The cuttings’ edges can be dipped in a rooting hormone to promote healthy growth.
Step 3: Prepare Cuttings
Plant the stem cutting on top of the soil mixture, so they receive enough air and water drains properly. Your potting mix should be sandy or contain a small amount of perlite.
You want your string of dolphins’ propagation process to continue in this location, so once you see new roots develop on your stem cutting, keep the soil mix and propagated string moist.
Step 4: Place In Bright Light
Position the container with the soil and cuttings in a place with sufficient brightness and indirect sunlight. You can water it when the soil feels sufficiently dry to the touch.
To test for dryness, probe the top two inches of the soil. By placing your finger in the soil.
How to Propagate String of Dolphins in Water
The second effective method for growing this plant is in water. A string of dolphins propagation this way isn’t that popular for novice gardeners, yet it can be the quickest way to get results.
Another benefit is there isn’t as significant a risk of contracting bacteria or fungi.
Use a knife or pair of scissors to make the cuttings. You also need a clean container and healthy plant cuttings.
If you do it right, it won’t take over two weeks before you can see the roots. Then you must transfer them to well-draining soil.
Here’s the process.
Step 1: Choose A Healthy Leaf
Choose a strand from a healthy plant 3 to 5 inches long. Cut cuttings from the string of the dolphins plant’s base. There must be one or two nodes on these cuttings.
Step 2: Cut From Mother Dolphins Plant
Use clean scissors or a knife to cut the new plant.
Step 3: Put New Plant In Water
Place the strands in a jar filled with fresh water (rainwater or bottled water). Water with chemicals like fluoride or chlorine might harm the strand’s growth, so tap water is not the preferred solution. (Read Why Is My Calibrachoa Dying)
Step 4: Give Sunlight
A west-facing window with little direct sunlight and only water is a good place to keep the jar. Direct sunlight could heat the water where your indoor plant sits and harm the roots. Once plants form, as with soil, they will need at least six hours of sunlight daily.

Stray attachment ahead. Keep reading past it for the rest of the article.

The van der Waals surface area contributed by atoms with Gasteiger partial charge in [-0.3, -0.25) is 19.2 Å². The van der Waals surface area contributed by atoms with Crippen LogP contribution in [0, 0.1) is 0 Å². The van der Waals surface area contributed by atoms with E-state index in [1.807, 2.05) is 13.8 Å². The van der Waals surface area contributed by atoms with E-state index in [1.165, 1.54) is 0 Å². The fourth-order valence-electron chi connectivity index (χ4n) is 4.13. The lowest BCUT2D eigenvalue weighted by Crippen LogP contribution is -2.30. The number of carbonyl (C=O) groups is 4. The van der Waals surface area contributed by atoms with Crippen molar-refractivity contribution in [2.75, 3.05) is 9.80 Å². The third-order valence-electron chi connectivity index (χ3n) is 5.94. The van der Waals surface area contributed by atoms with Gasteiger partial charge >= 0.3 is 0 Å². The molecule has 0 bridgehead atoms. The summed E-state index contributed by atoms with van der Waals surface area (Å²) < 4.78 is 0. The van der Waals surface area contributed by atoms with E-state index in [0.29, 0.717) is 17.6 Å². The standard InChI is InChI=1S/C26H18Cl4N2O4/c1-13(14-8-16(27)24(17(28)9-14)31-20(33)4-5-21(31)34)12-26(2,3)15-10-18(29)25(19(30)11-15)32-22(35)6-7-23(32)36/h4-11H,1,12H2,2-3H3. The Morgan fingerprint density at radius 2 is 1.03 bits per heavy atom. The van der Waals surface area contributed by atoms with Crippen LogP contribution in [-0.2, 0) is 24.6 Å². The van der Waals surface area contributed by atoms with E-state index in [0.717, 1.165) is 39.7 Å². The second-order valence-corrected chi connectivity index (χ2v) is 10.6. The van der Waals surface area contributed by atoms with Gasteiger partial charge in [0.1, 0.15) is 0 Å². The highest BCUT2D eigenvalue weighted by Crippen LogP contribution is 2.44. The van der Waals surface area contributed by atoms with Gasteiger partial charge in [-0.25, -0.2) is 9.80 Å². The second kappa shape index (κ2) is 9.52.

Step 5: Change Jar’s Water Regularly
To ensure the cuttings receive nutrition and oxygen, change the water every few days to a week to replenish nutrients.
In a few weeks, you will observe new roots that grow lengthy and resemble tendrils. Then you must transfer it into a container with soil that drains nicely. The procedure is now familiar to you. The situation is the same as previously.
Things to Remember
Succulent plants need less water than typical plants grown indoors. So, they’re good for newbie gardeners.
When spreading these dolphin succulent plants in soil, don’t give them too much water because root rot is dangerous. Water collects at the bottom, suffocating the roots.
Water, the plant until the excess water comes from the drainage holes and the well-draining soil.
How to Care For String of Dolphins after Propagation
Growing your Plant Outside
Although the string of dolphins in the hanging baskets outside your house looks magnificent, you need to consider where the basket will be placed and how much light the succulent low, bearing foliage will receive.
Fortunately, hanging basket succulents can be moved around, so try out a few different spots and see which one works best.